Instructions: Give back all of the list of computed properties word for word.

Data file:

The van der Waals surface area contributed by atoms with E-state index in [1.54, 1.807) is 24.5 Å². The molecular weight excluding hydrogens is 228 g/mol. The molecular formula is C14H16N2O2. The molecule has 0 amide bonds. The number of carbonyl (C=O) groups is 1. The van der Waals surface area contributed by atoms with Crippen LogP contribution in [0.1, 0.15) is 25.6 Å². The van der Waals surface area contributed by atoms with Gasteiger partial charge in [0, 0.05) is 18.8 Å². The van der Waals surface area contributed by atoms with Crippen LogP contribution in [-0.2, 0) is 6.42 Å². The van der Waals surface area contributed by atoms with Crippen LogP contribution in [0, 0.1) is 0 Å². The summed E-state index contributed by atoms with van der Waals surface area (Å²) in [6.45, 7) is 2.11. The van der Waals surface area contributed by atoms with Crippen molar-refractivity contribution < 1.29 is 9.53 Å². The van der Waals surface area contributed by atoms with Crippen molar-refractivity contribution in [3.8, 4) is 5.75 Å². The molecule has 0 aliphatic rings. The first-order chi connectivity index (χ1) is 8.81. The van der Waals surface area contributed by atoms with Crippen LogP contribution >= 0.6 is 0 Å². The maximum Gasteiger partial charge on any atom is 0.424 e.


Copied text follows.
The van der Waals surface area contributed by atoms with E-state index in [1.54, 1.807) is 24.5 Å². The molecular weight excluding hydrogens is 228 g/mol. The molecular formula is C14H16N2O2. The molecule has 0 amide bonds. The number of carbonyl (C=O) groups is 1. The van der Waals surface area contributed by atoms with Crippen LogP contribution in [0.1, 0.15) is 25.6 Å². The van der Waals surface area contributed by atoms with Gasteiger partial charge in [0, 0.05) is 18.8 Å². The van der Waals surface area contributed by atoms with Crippen LogP contribution in [-0.2, 0) is 6.42 Å². The van der Waals surface area contributed by atoms with Crippen LogP contribution in [0, 0.1) is 0 Å². The summed E-state index contributed by atoms with van der Waals surface area (Å²) in [6.45, 7) is 2.11. The van der Waals surface area contributed by atoms with Crippen molar-refractivity contribution < 1.29 is 9.53 Å². The van der Waals surface area contributed by atoms with Crippen molar-refractivity contribution in [3.8, 4) is 5.75 Å². The molecule has 0 aliphatic rings. The first-order chi connectivity index (χ1) is 8.81. The van der Waals surface area contributed by atoms with Crippen LogP contribution >= 0.6 is 0 Å². The maximum Gasteiger partial charge on any atom is 0.424 e.